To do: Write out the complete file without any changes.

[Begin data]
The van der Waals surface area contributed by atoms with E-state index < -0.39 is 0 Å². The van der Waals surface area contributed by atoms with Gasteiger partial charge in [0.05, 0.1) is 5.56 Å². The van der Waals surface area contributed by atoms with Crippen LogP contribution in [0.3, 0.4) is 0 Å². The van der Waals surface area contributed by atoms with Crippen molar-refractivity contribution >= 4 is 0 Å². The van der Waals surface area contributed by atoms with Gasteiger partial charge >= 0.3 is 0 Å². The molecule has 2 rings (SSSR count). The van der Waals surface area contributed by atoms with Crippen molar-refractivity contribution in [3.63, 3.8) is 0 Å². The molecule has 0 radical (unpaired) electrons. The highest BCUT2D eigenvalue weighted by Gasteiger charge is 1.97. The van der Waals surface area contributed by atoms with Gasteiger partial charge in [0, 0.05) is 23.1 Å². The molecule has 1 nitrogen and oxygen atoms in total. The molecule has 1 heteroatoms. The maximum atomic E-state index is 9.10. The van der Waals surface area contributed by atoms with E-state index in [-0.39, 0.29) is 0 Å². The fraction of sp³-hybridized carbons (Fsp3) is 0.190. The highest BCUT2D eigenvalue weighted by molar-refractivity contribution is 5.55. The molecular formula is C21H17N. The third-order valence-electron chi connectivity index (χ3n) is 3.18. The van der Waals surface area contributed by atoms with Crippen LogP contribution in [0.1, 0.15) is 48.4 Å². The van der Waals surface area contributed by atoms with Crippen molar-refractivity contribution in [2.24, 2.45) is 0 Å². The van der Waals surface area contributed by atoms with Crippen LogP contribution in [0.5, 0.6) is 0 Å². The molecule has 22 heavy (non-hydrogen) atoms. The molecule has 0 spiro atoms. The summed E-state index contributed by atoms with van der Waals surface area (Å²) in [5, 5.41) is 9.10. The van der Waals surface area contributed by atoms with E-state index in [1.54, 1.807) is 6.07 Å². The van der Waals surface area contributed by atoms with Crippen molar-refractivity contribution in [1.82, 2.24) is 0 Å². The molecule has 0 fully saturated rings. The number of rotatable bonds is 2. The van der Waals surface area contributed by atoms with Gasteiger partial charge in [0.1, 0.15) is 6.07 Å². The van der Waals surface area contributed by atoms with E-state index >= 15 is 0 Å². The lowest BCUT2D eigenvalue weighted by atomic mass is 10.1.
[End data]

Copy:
The van der Waals surface area contributed by atoms with E-state index < -0.39 is 0 Å². The van der Waals surface area contributed by atoms with Gasteiger partial charge in [0.05, 0.1) is 5.56 Å². The van der Waals surface area contributed by atoms with Crippen LogP contribution in [0.3, 0.4) is 0 Å². The van der Waals surface area contributed by atoms with Crippen molar-refractivity contribution >= 4 is 0 Å². The van der Waals surface area contributed by atoms with Gasteiger partial charge >= 0.3 is 0 Å². The molecule has 2 rings (SSSR count). The van der Waals surface area contributed by atoms with Crippen molar-refractivity contribution in [3.63, 3.8) is 0 Å². The molecule has 0 radical (unpaired) electrons. The highest BCUT2D eigenvalue weighted by Gasteiger charge is 1.97. The van der Waals surface area contributed by atoms with Gasteiger partial charge in [0, 0.05) is 23.1 Å². The molecule has 1 nitrogen and oxygen atoms in total. The molecule has 1 heteroatoms. The maximum atomic E-state index is 9.10. The van der Waals surface area contributed by atoms with E-state index in [-0.39, 0.29) is 0 Å². The fraction of sp³-hybridized carbons (Fsp3) is 0.190. The highest BCUT2D eigenvalue weighted by molar-refractivity contribution is 5.55. The molecular formula is C21H17N. The third-order valence-electron chi connectivity index (χ3n) is 3.18. The van der Waals surface area contributed by atoms with Crippen LogP contribution in [0.1, 0.15) is 48.4 Å². The van der Waals surface area contributed by atoms with Crippen molar-refractivity contribution in [2.24, 2.45) is 0 Å². The van der Waals surface area contributed by atoms with Crippen LogP contribution in [0.5, 0.6) is 0 Å². The molecule has 22 heavy (non-hydrogen) atoms. The molecule has 0 spiro atoms. The summed E-state index contributed by atoms with van der Waals surface area (Å²) in [5, 5.41) is 9.10. The van der Waals surface area contributed by atoms with E-state index in [1.54, 1.807) is 6.07 Å². The van der Waals surface area contributed by atoms with Crippen molar-refractivity contribution in [1.82, 2.24) is 0 Å². The molecule has 0 fully saturated rings. The number of rotatable bonds is 2. The van der Waals surface area contributed by atoms with Gasteiger partial charge in [0.1, 0.15) is 6.07 Å². The van der Waals surface area contributed by atoms with E-state index >= 15 is 0 Å². The lowest BCUT2D eigenvalue weighted by atomic mass is 10.1.